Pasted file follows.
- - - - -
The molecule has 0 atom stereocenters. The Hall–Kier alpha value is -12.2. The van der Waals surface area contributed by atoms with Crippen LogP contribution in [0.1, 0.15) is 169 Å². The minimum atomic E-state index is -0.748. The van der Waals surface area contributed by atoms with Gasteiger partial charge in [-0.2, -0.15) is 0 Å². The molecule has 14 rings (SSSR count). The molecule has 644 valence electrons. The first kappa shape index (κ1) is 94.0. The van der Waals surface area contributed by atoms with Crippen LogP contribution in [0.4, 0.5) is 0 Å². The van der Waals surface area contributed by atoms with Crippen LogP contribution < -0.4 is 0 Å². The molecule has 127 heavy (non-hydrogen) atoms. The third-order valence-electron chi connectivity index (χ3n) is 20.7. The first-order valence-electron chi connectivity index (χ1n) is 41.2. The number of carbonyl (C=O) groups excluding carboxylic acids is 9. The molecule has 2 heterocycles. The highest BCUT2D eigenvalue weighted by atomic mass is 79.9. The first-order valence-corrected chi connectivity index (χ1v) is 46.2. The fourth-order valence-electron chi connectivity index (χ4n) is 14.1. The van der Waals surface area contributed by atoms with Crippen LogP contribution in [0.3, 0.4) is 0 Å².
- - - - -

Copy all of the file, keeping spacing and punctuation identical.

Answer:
The molecule has 0 atom stereocenters. The Hall–Kier alpha value is -12.2. The van der Waals surface area contributed by atoms with Crippen LogP contribution in [0.1, 0.15) is 169 Å². The minimum atomic E-state index is -0.748. The van der Waals surface area contributed by atoms with Gasteiger partial charge in [-0.2, -0.15) is 0 Å². The molecule has 14 rings (SSSR count). The molecule has 644 valence electrons. The first kappa shape index (κ1) is 94.0. The van der Waals surface area contributed by atoms with Crippen LogP contribution in [0.4, 0.5) is 0 Å². The van der Waals surface area contributed by atoms with Crippen LogP contribution < -0.4 is 0 Å². The molecule has 127 heavy (non-hydrogen) atoms. The third-order valence-electron chi connectivity index (χ3n) is 20.7. The first-order valence-electron chi connectivity index (χ1n) is 41.2. The number of carbonyl (C=O) groups excluding carboxylic acids is 9. The molecule has 2 heterocycles. The highest BCUT2D eigenvalue weighted by atomic mass is 79.9. The first-order valence-corrected chi connectivity index (χ1v) is 46.2. The fourth-order valence-electron chi connectivity index (χ4n) is 14.1. The van der Waals surface area contributed by atoms with Crippen LogP contribution in [0.3, 0.4) is 0 Å².